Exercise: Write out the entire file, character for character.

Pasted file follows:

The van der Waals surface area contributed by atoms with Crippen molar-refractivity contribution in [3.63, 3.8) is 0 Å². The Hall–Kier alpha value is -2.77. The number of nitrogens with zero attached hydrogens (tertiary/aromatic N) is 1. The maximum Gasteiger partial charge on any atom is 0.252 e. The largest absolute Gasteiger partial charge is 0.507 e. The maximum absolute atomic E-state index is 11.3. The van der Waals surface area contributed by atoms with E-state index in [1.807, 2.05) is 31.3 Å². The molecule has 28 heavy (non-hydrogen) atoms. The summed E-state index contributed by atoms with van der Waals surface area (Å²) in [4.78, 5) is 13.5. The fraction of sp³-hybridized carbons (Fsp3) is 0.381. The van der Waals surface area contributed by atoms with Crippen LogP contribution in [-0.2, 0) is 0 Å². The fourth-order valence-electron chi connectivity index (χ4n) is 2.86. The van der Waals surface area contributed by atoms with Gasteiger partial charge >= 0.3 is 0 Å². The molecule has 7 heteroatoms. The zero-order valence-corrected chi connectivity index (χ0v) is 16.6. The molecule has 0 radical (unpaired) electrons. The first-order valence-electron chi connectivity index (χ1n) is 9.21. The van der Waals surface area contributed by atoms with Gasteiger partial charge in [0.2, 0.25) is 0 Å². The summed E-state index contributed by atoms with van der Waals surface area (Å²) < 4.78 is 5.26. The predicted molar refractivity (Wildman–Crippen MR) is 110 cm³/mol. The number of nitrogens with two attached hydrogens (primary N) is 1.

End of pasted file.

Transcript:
The van der Waals surface area contributed by atoms with Crippen molar-refractivity contribution in [3.63, 3.8) is 0 Å². The Hall–Kier alpha value is -2.77. The number of nitrogens with zero attached hydrogens (tertiary/aromatic N) is 1. The maximum Gasteiger partial charge on any atom is 0.252 e. The largest absolute Gasteiger partial charge is 0.507 e. The maximum absolute atomic E-state index is 11.3. The van der Waals surface area contributed by atoms with E-state index in [1.807, 2.05) is 31.3 Å². The molecule has 28 heavy (non-hydrogen) atoms. The summed E-state index contributed by atoms with van der Waals surface area (Å²) in [4.78, 5) is 13.5. The fraction of sp³-hybridized carbons (Fsp3) is 0.381. The van der Waals surface area contributed by atoms with Crippen LogP contribution in [-0.2, 0) is 0 Å². The fourth-order valence-electron chi connectivity index (χ4n) is 2.86. The van der Waals surface area contributed by atoms with Gasteiger partial charge >= 0.3 is 0 Å². The molecule has 7 heteroatoms. The zero-order valence-corrected chi connectivity index (χ0v) is 16.6. The molecule has 0 radical (unpaired) electrons. The first-order valence-electron chi connectivity index (χ1n) is 9.21. The van der Waals surface area contributed by atoms with Gasteiger partial charge in [0.2, 0.25) is 0 Å². The summed E-state index contributed by atoms with van der Waals surface area (Å²) < 4.78 is 5.26. The predicted molar refractivity (Wildman–Crippen MR) is 110 cm³/mol. The number of nitrogens with two attached hydrogens (primary N) is 1.